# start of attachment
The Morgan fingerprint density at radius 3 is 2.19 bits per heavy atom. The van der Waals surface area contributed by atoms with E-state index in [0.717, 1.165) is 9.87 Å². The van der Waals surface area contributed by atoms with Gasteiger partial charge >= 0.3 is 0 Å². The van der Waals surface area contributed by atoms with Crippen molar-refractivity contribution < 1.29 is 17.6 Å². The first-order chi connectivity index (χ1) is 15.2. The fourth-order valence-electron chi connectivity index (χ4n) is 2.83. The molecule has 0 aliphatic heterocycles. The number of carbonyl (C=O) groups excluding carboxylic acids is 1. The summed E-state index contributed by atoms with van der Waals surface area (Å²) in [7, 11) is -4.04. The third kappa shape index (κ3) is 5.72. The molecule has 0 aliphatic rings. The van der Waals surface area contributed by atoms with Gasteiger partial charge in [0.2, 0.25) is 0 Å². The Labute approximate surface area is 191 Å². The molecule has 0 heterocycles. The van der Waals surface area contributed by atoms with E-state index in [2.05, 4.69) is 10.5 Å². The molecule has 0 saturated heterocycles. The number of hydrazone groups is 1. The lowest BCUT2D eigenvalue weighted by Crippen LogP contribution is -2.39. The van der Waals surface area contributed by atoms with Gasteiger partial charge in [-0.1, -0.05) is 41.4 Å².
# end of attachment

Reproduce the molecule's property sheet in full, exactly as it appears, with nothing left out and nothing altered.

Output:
The Morgan fingerprint density at radius 3 is 2.19 bits per heavy atom. The van der Waals surface area contributed by atoms with E-state index in [0.717, 1.165) is 9.87 Å². The van der Waals surface area contributed by atoms with Gasteiger partial charge >= 0.3 is 0 Å². The van der Waals surface area contributed by atoms with Crippen molar-refractivity contribution < 1.29 is 17.6 Å². The first-order chi connectivity index (χ1) is 15.2. The fourth-order valence-electron chi connectivity index (χ4n) is 2.83. The molecule has 0 aliphatic heterocycles. The number of carbonyl (C=O) groups excluding carboxylic acids is 1. The summed E-state index contributed by atoms with van der Waals surface area (Å²) in [7, 11) is -4.04. The third kappa shape index (κ3) is 5.72. The molecule has 0 aliphatic rings. The van der Waals surface area contributed by atoms with Gasteiger partial charge in [0.2, 0.25) is 0 Å². The Labute approximate surface area is 191 Å². The molecule has 0 heterocycles. The van der Waals surface area contributed by atoms with E-state index in [2.05, 4.69) is 10.5 Å². The molecule has 0 saturated heterocycles. The number of hydrazone groups is 1. The lowest BCUT2D eigenvalue weighted by Crippen LogP contribution is -2.39. The van der Waals surface area contributed by atoms with Gasteiger partial charge in [-0.1, -0.05) is 41.4 Å².